In the Spring Container the underlying persistence unit(oracle, mysql) used can be conveyed in three ways

  1. Dialect
  2. Vendor
  3. Provider

Using Dialect in Spring(or)application.xml

<bean id="jpaDialect" class="org.springframework.orm.jpa.vendor.HibernateJpaDialect"/>

<bean id="emf" class="org.springframework.orm.jpa.LocalContainerEntityManagerFactoryBean">
    <property name="jpaVendorAdapter">
        <bean class="org.springframework.orm.jpa.vendor.HibernateJpaVendorAdapter" />

<bean id="transactionManager" class="org.springframework.orm.jpa.JpaTransactionManager">
    <property name="entityManagerFactory" ref="emf"/>
    <property name="jpaDialect" ref="jpaDialect"/>

We are telling ‘Spring’ to configure a transactionManager whose properties are entityManagerFactory and jpaDialect. Since these properties have to be specific to hibernate these are set according. The entityManagerFactory and jpaDialect are now set specifically to hibernate (or Vendor).

Dialect and Vendor Adapter works together


  1. transactionManager needs entityManagerFactory and jpaDialect
  2. entityManagerFactory – defines database related properties
  3. jpaDialect – JpaDialect is an interface encapsulates certain functionality that standard JPA 1.0 does not offer, such as access to the underlying JDBC Connection.

Using Vendor in Spring(or)application.xml

<property name="jpaVendorAdapter">
    <bean class="org.springframework.orm.jpa.vendor.HibernateJpaVendorAdapter" />

the VendorAdapter is injected in to transactionManager along with entityManager
Since you have provided the class as class=”org.springframework.orm.jpa.vendor.HibernateJpaVendorAdapter”/>, this allows Spring to plug in vendor-specific behavior into Spring’s EntityManagerFactory creators and it serves as single configuration point for all vendor-specific properties.It’s a custom implementation of spring’s own JpaVendorAdapter.

The reason it is so is the underlying database differs from application to application based on the needs and the underlying persistence unit which the developer would like to use I.E MySQL, Oracle.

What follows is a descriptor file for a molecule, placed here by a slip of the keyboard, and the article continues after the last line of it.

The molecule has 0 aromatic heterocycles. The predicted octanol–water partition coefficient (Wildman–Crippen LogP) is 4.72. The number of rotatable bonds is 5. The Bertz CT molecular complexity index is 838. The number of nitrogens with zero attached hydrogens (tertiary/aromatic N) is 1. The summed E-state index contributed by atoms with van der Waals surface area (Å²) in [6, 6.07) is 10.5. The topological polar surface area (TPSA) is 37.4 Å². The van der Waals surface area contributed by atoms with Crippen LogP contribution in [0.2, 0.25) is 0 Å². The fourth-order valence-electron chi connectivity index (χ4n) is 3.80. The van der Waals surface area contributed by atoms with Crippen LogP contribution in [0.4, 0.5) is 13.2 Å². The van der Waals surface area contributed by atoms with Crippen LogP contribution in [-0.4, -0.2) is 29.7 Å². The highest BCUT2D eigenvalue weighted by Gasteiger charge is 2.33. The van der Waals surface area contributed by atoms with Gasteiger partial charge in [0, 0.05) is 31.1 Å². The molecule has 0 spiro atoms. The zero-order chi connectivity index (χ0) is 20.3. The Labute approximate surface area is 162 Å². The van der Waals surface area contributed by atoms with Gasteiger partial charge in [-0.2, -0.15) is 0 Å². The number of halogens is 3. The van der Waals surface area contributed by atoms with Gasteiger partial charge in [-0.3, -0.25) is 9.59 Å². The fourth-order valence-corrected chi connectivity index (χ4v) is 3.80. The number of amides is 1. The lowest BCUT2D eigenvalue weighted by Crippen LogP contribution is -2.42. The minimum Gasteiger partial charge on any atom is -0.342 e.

Using Provider persistence-context.xml

org.hibernate.ejb.HibernatePersistence [/xml]

The tells spring to use the hibernate provider and the class org.hibernate.ejb.HibernatePersistence is Hibernate EJB3 persistence provider implementation.

Application works just by configuring persistence and provider because the vendor adapter is automatically passed by the persistence provided i.e. HibernatePersistence via the getPersistenceProvider in JpaVendorAdapter.

Provider + JpaVendorAdapter(Used getPersistenceProvider to get underlying Persistence technology in our case hibernate) -> Works
Dialect + JpaVendorAdapter -> Works
Provider + Dialect -> Doesn’t Works

Difference between configuring data source in persistence.xml and spring (or) application-context.xml files


<persistence-unit name="LocalDB" transaction-type="RESOURCE_LOCAL">
        <property name="hibernate.connection.driver_class" value="org.hsqldb.jdbcDriver"/>
        <property name="hibernate.connection.url" value="jdbc:hsqldb:hsql://localhost"/>
        <property name="" value="create"/>
        <property name="hibernate.c3p0.min_size" value="5"/>
        <property name="hibernate.dialect" value="org.hibernate.dialect.HSQLDialect"/>


<bean id="domainEntityManagerFactory" class="org.springframework.orm.jpa.LocalContainerEntityManagerFactoryBean">
    <property name="persistenceUnitName" value="JiraManager"/>
    <property name="dataSource" ref="domainDataSource"/>
    <property name="jpaVendorAdapter">
        <bean class="org.springframework.orm.jpa.vendor.HibernateJpaVendorAdapter">
            <property name="generateDdl" value="false"/>
            <property name="showSql" value="false"/>
            <property name="databasePlatform" value="${hibernate.dialect}"/>

<bean id="domainDataSource" class="com.mchange.v2.c3p0.ComboPooledDataSource" destroy-method="close">
    <property name="driverClass" value="${db.driver}" />